Although many Israelis carried out charitable deeds to help their compatriots during the COVID-19 pandemic, in which over 6,200 lost their lives, the events – combined with the political chaos – unfortunately did not increase the feeling of cohesion and unity in the country.
The Jewish People Policy Institute (JPPI) has just published its annual Pluralism Index on the even of the state’s 73th anniversary of independence.
The survey results showed that both the so-far-fruitless election campaigns and aftermaths and the pandemic have had a negative impact on Israeli cohesion. “The data paints a complex picture regarding the feeling of Israeli cohesion within the various sectors of Israeli society, and of course between sectors,” said Prof. Yedidia Stern, president of the JPPI. “The main finding is that according to the public’s preferences, it is possible to reach agreements on some of the biggest issues of contention, but it is precisely politics – which is supposed to be the field in which agreements are reached – that makes it difficult to implement the agreements.”
A substantial majority of Israelis view the behavior of the ultra-Orthodox (haredi) sector and, to a lesser degree, the Arab sector, as a blow to Israeli unity because for months, some flouted national guidelines on social distancing, wearing facemasks and getting vaccinated. Seventy-five percent of Israelis said they were “angry” with the ultra-Orthodox because of their conduct as a group in the coronavirus. More than a third of Israelis (37%) said they felt “hatred” for the haredi sector because of their conduct during pandemic A minority (13%) said they agreed with the assertion that “I feel hatred for the ultra-Orthodox,” while another 25% said they “somewhat agree” with this statement.
As widespread vaccination among all sectors, including the ultra-Orthodox, has increased in recent months, the rate of infection has dropped significantly, along with the need for many fewer restrictions.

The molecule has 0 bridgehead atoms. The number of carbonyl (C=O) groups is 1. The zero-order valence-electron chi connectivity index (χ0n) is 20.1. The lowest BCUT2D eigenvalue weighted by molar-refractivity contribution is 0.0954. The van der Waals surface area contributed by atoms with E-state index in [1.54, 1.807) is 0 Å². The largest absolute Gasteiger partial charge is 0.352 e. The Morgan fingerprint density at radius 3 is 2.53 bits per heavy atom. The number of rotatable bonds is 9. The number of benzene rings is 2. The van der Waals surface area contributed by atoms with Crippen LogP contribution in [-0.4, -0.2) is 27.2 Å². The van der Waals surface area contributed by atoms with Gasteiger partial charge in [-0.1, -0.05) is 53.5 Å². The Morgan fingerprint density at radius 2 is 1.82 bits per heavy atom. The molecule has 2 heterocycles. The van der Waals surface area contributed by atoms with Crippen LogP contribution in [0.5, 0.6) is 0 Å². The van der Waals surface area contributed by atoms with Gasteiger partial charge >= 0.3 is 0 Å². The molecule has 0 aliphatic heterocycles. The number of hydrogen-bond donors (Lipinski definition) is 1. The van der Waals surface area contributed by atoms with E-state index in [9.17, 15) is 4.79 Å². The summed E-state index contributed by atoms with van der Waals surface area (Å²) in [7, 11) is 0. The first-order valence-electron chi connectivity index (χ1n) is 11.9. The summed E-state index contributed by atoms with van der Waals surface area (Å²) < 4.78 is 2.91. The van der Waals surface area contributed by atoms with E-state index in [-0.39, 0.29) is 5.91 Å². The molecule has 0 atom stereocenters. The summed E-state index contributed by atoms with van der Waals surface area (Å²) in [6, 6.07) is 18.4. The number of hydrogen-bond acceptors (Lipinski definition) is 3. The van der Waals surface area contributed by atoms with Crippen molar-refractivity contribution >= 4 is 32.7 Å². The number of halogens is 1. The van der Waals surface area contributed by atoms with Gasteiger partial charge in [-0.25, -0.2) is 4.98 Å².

A slight majority of Jews and Arabs agree that “all Israeli citizens, Jews and Arabs, have a shared future.” In addition, a majority of Israeli Jews agree that “All Jews, in Israel and the Diaspora, have a shared future.”
Israel’s Jewish population is divided over whether Israel should be “less Jewish,” “more Jewish,” or “as it is today,” according to the JPPI survey. There is a strong consensus among Jews that the Jewish state should have a Jewish majority and encourage Jewish creative activity. Only a tiny minority of Jews in Israel (1%) would prefer that Israel cease to be a Jewish state.
Arabs said they would overwhelmingly prefer that Israel be a “state of all its citizens,” with no religious or national particularities. A substantial majority of both Arabs and Jews said they wanted Israel to be “more democratic.” A substantial majority of Arab Israelis do not regard Israel as a democracy. There is a near-total consensus among Jews and Arabs that a democratic state should safeguard human rights and not discriminate against minorities.
According to Shmuel Rosner, editor of the Pluralism Index: There is a broad consensus among Jews and non-Jews that human rights should be protected, that discrimination should be avoided and that an independent justice system is a condition of a democratic state. A slim majority of Israelis (54%) supported the Supreme Court’s ability to overturn laws passed by the Knesset, while just under half of them (46%) opposed this ability. Among Arab Israelis, 81% support the ability of the Supreme Court to overturn laws that the Knesset has passed.
The JPPI is an independent policy planning think tank whose mission is to ensure the thriving of the Jewish people and the Jewish civilization by engaging in professional strategic thinking and action-oriented policy planning on issues of primary concern to world Jewry.